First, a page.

Umrechnung: 1 Feinunze = 31.1034768 Gramm
Burmesische Kyats 24-Stunden vor Ort Silber Preis
Burmesische Kyats Silber Preis History Charts
Silver Price Myanmar
The country of Myanmar is known officially as the Republic of the Union of Myanmar, but it is commonly referred to as Burma. The nation is located in Southeast Asia, and borders several other countries including India and China. The country’s government is a unitary parliamentary constitutional republic, and its official language is Burmese. The capital of the nation is the city of Naypyidaw, although its largest city is Yangon.
The official currency of the country is the Burmese Kyat. The first version of the currency was in place from 1852 to 1889, and was denominated in both gold and silver until 1889. Another kyat was introduced in 1943 during the Japanese occupation of the country, but only lasted until the end of the war in 1945 at which time it became worthless. In 1945, the Burmese Rupee was introduced and was in place about seven years until the third version of the kyat was introduced to replace it at par in 1952. This version is still in use today, and it also became decimalised into 100 smaller units of currency called pya.
The Burmese currency is issued and managed by the nation’s central bank, the Central Bank of Myanmar. The central bank has numerous other duties in addition to controlling the nation’s currency, including maintenance of financial stability and oversight of the country’s financial sector. The central bank was established in 1948, and is headquartered in the city of Naypyidaw.
If you are looking for silver quotes in the country or want to buy the metal, you will see prices quoted in the local currency. Quotes may also be available in other major global currencies such as Chinese Renminbi, U.S. Dollars, Japanese Yen, euros or Great British Pounds. Silver is typically quoted by the ounce, gram or kilo, although sometimes local measures of weight may also be quoted.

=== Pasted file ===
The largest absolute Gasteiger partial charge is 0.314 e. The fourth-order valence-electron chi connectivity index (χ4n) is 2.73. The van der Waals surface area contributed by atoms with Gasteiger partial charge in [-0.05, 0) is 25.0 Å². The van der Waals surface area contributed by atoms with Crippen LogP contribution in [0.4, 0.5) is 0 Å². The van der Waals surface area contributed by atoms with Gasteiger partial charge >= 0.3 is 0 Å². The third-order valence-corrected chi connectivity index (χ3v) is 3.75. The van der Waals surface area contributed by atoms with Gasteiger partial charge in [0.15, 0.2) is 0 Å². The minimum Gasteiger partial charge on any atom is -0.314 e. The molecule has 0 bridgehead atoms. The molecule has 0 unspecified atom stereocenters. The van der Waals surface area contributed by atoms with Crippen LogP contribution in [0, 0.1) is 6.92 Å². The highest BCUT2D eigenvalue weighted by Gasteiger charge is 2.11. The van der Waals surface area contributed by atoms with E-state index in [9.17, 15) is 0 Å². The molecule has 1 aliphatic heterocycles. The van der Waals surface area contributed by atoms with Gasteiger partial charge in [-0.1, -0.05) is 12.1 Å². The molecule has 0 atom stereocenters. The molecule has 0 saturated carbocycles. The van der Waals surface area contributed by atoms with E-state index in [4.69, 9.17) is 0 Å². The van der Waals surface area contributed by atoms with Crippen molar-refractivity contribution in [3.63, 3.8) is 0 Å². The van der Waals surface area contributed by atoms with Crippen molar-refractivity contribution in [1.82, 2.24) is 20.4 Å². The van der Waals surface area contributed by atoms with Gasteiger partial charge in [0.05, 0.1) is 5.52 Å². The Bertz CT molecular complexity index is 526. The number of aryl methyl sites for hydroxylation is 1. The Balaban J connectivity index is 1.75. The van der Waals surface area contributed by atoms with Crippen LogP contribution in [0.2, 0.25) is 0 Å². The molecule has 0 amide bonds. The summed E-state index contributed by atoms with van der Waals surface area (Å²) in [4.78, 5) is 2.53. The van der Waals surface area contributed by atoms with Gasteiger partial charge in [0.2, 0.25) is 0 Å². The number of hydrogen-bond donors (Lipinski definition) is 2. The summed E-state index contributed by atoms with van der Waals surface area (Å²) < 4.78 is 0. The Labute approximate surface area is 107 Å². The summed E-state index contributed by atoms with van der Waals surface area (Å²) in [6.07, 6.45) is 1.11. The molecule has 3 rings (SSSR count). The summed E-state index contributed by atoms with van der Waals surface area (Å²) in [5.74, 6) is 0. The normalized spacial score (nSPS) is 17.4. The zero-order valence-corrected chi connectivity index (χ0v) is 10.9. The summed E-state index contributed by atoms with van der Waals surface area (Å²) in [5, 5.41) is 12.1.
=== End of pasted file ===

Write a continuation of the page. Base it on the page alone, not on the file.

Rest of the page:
The country has a long tradition of both gold and silver crafts going back to the second century. Myanmar does have a couple silver mines, and its artisans still produce fine silverware to this day. The production of fine silver products takes years and years to master, and the nation does not appear to have a shortage of talented and knowledgeable craftsman. The nation has produced many silver antiques, and for thousands of years has produced fine products depicting Buddhist symbols and mythological scenes.
Like gold, silver has been widely viewed as a reliable store of wealth and value for centuries, and the metal was routinely used in the palaces and royal courts of Burmese kings between the 9th and 19th centuries. The Burmese silver was often set in high relief, and it typically had the artisan’s individual mark or signature.
Silver is still highly regarded in the nation today, and it may be purchased for its beauty and physical properties as well as for investment purposes. The products produced are typically made completely by hand without the use of machinery.